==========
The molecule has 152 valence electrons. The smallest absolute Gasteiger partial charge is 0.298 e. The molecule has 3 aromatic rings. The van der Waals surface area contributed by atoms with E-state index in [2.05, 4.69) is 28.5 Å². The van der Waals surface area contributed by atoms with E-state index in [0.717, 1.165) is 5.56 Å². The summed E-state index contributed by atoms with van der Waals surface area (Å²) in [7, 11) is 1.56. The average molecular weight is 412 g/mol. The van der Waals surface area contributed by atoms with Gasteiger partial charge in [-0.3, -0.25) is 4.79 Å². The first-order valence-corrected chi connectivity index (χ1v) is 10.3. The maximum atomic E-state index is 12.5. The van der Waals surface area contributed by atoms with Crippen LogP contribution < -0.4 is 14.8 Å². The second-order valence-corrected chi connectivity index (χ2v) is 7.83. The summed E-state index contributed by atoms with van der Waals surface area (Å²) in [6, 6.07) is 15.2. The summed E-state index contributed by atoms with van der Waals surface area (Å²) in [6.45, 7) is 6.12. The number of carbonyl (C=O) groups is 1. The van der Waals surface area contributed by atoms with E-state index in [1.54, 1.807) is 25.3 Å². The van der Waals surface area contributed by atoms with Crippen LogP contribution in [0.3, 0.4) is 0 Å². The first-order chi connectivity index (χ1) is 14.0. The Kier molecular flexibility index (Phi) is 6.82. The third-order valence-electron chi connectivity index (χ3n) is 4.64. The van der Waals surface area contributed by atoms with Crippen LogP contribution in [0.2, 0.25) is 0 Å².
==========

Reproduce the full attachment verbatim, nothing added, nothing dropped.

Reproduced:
The molecule has 152 valence electrons. The smallest absolute Gasteiger partial charge is 0.298 e. The molecule has 3 aromatic rings. The van der Waals surface area contributed by atoms with E-state index in [2.05, 4.69) is 28.5 Å². The van der Waals surface area contributed by atoms with E-state index in [0.717, 1.165) is 5.56 Å². The summed E-state index contributed by atoms with van der Waals surface area (Å²) in [7, 11) is 1.56. The average molecular weight is 412 g/mol. The van der Waals surface area contributed by atoms with Gasteiger partial charge in [-0.3, -0.25) is 4.79 Å². The first-order valence-corrected chi connectivity index (χ1v) is 10.3. The maximum atomic E-state index is 12.5. The van der Waals surface area contributed by atoms with Crippen LogP contribution < -0.4 is 14.8 Å². The second-order valence-corrected chi connectivity index (χ2v) is 7.83. The summed E-state index contributed by atoms with van der Waals surface area (Å²) in [6, 6.07) is 15.2. The summed E-state index contributed by atoms with van der Waals surface area (Å²) in [6.45, 7) is 6.12. The number of carbonyl (C=O) groups is 1. The van der Waals surface area contributed by atoms with E-state index in [1.54, 1.807) is 25.3 Å². The van der Waals surface area contributed by atoms with Crippen LogP contribution in [0.3, 0.4) is 0 Å². The first-order chi connectivity index (χ1) is 14.0. The Kier molecular flexibility index (Phi) is 6.82. The third-order valence-electron chi connectivity index (χ3n) is 4.64. The van der Waals surface area contributed by atoms with Crippen LogP contribution in [0.2, 0.25) is 0 Å².